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The healing power of May Apple

Wednesday, April 6

This is a very unusual plant because many people read the name and mistake it for being a type of apple tree, but it is far from it.

The May Apple is an herbal plant that falls into the perennial category and can only reach heights of up to 18 inches.

The leaves only come in one or two to a group with one or two very uncommon flowers. Each leaf is yellowish-green and is shaped like an umbrella.

The blooms are white at first and usually show themself in mid-spring and will continue until late spring. Most flowers have six petals, but some may have up to 9. The Mayapple does bear fruit that is similar to the shape, size, and color of lime.

The Mayapple can best be found across the southeast and often in areas where the grass is seasonally mowed, such as rich woods and forests. May Apples typically grow in groups or clusters and are shiny and stand out versus the flowers that need to be looked at before because they hang below the leaves.

The fruit can be eaten, but the other parts of the plants are deemed to be toxic and poisonous. If the root is broken down into a powder and gets into one’s eyes, it is considered to be highly irritant. The Mayapple has been used by the Native Americans for many years as a reliable laxative to treat worms and other things. It is not recommended to use this plant as a home remedy. Although it has been documented that the root of this plant has been used in cancer medications, it has also been documented that Native Americans would use this plant to commit suicide, the suicide which would happen just a few short hours after ingestion.

Source of Information on the May Apple

Mayapple - TN Nursery

Mayapple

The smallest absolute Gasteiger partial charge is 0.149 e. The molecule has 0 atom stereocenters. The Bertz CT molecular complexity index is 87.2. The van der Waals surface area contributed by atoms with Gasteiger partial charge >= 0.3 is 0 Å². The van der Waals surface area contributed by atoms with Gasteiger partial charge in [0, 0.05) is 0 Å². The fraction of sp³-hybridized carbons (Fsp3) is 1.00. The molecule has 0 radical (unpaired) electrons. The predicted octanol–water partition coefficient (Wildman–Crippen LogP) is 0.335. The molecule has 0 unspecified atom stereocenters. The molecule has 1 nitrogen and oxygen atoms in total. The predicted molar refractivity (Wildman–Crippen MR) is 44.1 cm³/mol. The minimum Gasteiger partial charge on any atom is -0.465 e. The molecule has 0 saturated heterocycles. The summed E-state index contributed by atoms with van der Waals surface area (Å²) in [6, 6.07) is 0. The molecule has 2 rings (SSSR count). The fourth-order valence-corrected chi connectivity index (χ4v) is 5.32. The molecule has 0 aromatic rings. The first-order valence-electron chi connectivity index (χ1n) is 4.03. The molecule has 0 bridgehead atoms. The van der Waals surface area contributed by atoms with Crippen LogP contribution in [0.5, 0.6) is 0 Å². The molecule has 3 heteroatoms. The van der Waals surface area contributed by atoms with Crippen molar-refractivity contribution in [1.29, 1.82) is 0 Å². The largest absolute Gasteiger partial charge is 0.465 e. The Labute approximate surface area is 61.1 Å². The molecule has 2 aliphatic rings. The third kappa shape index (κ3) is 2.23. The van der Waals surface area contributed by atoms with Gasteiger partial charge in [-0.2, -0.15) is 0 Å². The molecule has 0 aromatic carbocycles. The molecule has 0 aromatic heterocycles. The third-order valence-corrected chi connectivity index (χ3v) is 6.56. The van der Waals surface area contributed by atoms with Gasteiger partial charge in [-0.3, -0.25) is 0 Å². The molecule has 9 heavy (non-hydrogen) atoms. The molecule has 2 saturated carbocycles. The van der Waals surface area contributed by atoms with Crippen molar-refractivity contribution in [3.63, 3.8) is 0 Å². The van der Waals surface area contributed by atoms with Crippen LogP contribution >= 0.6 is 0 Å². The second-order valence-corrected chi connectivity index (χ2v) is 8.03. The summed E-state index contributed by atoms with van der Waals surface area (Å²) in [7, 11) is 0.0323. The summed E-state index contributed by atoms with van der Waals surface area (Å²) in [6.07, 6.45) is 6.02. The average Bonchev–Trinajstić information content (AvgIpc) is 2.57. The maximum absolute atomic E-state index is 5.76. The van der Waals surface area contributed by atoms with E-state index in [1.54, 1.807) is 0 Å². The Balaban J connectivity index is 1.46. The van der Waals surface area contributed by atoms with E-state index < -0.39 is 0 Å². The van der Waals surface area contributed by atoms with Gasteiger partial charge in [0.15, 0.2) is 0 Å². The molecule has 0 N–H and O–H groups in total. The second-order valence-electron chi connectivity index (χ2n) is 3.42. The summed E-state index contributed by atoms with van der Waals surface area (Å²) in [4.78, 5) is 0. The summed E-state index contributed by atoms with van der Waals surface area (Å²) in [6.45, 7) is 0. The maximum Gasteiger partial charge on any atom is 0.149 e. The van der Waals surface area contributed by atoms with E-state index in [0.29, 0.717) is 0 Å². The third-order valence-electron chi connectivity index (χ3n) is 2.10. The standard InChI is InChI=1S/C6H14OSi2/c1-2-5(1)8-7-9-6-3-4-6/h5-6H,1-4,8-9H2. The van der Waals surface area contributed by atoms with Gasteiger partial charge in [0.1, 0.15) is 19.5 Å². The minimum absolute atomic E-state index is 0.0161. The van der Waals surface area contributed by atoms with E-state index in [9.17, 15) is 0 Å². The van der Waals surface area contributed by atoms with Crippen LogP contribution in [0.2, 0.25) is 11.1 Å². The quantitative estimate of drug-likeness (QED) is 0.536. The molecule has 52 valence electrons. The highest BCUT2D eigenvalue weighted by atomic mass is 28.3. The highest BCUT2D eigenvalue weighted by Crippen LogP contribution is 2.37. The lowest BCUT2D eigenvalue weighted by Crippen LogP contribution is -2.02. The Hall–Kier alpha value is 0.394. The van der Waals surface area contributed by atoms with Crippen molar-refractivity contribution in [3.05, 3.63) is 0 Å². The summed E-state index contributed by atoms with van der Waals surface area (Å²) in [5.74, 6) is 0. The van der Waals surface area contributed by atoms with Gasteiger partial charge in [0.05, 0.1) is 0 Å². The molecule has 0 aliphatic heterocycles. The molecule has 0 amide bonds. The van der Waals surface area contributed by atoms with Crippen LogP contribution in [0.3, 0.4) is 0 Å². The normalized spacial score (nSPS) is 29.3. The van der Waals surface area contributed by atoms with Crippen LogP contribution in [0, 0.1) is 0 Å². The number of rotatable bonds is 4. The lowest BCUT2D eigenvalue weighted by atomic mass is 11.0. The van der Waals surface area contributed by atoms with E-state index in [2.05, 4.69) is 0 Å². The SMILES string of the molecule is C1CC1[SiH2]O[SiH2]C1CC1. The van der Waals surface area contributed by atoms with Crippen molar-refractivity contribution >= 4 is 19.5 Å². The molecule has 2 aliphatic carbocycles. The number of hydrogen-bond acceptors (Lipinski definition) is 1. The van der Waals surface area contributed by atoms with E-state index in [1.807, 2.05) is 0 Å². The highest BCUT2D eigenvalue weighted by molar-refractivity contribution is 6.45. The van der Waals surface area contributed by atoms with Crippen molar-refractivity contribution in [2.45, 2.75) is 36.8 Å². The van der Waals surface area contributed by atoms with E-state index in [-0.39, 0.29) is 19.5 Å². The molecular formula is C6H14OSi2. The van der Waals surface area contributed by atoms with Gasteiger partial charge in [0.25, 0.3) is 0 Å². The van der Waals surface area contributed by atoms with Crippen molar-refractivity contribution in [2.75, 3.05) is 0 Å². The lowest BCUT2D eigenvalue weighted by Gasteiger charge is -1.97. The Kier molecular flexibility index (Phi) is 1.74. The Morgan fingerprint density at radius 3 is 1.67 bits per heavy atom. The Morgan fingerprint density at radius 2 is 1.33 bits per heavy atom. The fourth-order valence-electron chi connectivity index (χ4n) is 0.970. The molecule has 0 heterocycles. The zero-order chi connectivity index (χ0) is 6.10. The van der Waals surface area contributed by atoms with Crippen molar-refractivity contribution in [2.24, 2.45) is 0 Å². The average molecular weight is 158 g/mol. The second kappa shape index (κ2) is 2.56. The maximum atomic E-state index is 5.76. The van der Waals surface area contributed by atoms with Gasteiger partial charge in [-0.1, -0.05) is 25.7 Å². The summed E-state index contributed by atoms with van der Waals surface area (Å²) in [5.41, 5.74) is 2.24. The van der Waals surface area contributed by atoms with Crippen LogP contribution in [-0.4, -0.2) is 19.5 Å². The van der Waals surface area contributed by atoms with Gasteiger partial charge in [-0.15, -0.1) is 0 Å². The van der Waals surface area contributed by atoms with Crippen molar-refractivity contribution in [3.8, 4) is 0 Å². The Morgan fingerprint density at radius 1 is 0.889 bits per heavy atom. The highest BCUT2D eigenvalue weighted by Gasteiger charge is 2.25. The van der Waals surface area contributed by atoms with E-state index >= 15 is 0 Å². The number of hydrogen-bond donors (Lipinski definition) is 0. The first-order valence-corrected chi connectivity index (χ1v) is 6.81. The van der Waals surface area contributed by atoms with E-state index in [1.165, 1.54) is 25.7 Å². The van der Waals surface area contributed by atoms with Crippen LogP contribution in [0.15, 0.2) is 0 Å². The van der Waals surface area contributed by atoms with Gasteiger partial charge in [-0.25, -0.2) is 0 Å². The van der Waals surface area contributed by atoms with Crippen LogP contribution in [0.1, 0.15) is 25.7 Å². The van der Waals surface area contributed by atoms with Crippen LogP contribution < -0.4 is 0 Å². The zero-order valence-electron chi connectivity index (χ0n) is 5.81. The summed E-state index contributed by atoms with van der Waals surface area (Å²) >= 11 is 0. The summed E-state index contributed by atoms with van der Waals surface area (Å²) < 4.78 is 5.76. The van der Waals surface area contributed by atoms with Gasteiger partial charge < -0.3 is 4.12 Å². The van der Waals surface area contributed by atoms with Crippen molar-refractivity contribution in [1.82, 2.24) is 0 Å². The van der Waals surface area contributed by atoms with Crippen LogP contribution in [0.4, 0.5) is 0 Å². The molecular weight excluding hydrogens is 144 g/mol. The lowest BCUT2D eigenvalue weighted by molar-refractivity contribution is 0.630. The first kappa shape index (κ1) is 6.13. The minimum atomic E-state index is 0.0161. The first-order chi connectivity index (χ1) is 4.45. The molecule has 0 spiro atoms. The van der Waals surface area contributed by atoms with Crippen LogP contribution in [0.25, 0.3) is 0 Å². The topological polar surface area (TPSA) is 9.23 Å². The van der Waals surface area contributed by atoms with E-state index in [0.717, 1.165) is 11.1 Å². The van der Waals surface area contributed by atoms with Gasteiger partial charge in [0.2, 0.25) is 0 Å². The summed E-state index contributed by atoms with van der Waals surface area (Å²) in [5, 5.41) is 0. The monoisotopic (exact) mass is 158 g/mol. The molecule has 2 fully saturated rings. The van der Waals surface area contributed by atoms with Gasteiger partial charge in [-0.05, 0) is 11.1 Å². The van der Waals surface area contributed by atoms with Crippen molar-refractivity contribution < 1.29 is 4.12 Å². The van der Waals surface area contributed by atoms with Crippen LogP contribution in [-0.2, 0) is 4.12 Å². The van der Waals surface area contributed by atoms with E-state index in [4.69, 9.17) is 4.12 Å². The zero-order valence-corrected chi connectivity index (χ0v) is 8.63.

Mayapple is a woodland perennial plant with distinctive, umbrella-like leaves and a single nodding white flower beneath its foliage, producing a small, edible fruit when pollinated, commonly found in shady forest environments. It is a fascinating native plant in North America with various landscaping benefits. With its unique appearance and adaptability, Mayapple can contribute to outdoor spaces' aesthetic and ecological aspects. Mayapple Is a Great Way to Green Up Your Yard Mayapples yield drooping blooms that range in color from white to rose throughout spring. Their leaves are broad and umbrella-shaped, with only one blossom per leaf axil. The flowers grow up to three inches wide. Each flower boasts white filaments, anywhere from six to nine waxy petals, double the number of stamens, six green petals, and yellow anthers. Because they are transient spring plants, they are only in bloom for a short period of time. Upon opening, the flower releases its petals. These plants can rise up to a foot and a half tall. They produce a golden-colored fruit in late May. The fruit doesn't ripen until August. Provide a Haven for Pollinators With This Perennial It is easy to spot for pollinators because of its large, prominent blossoms. Its display of six to nine perfectly arranged petals adds to its attractiveness. This, combined with their abundance of pollen, makes them a haven for pollinators like bees and beetles. Their early spring blooming schedule coincides well with the pollinating needs of many early-emerging pollinators. Make Your Yard Healthier With TN Nursery As a perennial, they improve the yard's health and biodiversity year after year. These plants have a natural look that can add lots of shade and moisture to your yard or garden. Their roots have the ability to draw water up from deeper soil levels, which helps keep the topsoil from drying out too much. When the weather becomes warmer, their leaves unfold and swell, transforming into pleated spirals adorned with delicate hair around their edges. These leaves transform into intricately lobed structures resembling umbrellas, functioning as efficient machines for photosynthesis. Achieve Better Weed Control  They grow really fast and in dense clusters, helping them outcompete many weed species by limiting their access to sunlight, water, and nutrients. Their extensively spreading roots add to their ability to limit weed growth, and their allelopathic effects inhibit weed germination by acting as a natural herbicide. Once their leaves fall off, they decay and release vital nutrients into the soil. This makes the soil healthier and hinders weed growth.

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